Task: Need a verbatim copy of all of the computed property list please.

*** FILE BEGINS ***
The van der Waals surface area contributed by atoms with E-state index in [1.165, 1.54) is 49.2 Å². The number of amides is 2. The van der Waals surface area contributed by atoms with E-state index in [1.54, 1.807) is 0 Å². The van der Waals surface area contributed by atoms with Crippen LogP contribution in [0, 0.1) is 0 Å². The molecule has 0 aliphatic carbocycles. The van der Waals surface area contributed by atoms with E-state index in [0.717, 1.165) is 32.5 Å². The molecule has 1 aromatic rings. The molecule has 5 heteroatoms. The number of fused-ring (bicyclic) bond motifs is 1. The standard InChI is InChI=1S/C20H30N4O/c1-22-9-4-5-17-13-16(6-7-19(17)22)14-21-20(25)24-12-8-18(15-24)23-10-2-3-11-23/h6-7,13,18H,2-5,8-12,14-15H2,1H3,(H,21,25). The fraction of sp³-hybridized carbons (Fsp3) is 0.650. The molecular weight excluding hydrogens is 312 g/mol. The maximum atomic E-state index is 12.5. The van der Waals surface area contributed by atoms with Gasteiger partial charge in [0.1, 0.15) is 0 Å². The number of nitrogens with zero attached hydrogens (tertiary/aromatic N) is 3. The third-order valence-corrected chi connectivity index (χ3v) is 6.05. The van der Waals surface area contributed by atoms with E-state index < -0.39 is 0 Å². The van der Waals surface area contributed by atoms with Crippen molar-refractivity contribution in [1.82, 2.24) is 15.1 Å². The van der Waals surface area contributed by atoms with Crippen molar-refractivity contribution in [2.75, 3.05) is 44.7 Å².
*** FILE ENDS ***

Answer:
The van der Waals surface area contributed by atoms with E-state index in [1.165, 1.54) is 49.2 Å². The number of amides is 2. The van der Waals surface area contributed by atoms with E-state index in [1.54, 1.807) is 0 Å². The van der Waals surface area contributed by atoms with Crippen LogP contribution in [0, 0.1) is 0 Å². The molecule has 0 aliphatic carbocycles. The van der Waals surface area contributed by atoms with E-state index in [0.717, 1.165) is 32.5 Å². The molecule has 1 aromatic rings. The molecule has 5 heteroatoms. The number of fused-ring (bicyclic) bond motifs is 1. The standard InChI is InChI=1S/C20H30N4O/c1-22-9-4-5-17-13-16(6-7-19(17)22)14-21-20(25)24-12-8-18(15-24)23-10-2-3-11-23/h6-7,13,18H,2-5,8-12,14-15H2,1H3,(H,21,25). The fraction of sp³-hybridized carbons (Fsp3) is 0.650. The molecular weight excluding hydrogens is 312 g/mol. The maximum atomic E-state index is 12.5. The van der Waals surface area contributed by atoms with Gasteiger partial charge in [0.1, 0.15) is 0 Å². The number of nitrogens with zero attached hydrogens (tertiary/aromatic N) is 3. The third-order valence-corrected chi connectivity index (χ3v) is 6.05. The van der Waals surface area contributed by atoms with E-state index < -0.39 is 0 Å². The van der Waals surface area contributed by atoms with Crippen molar-refractivity contribution in [1.82, 2.24) is 15.1 Å². The van der Waals surface area contributed by atoms with Crippen molar-refractivity contribution in [2.75, 3.05) is 44.7 Å².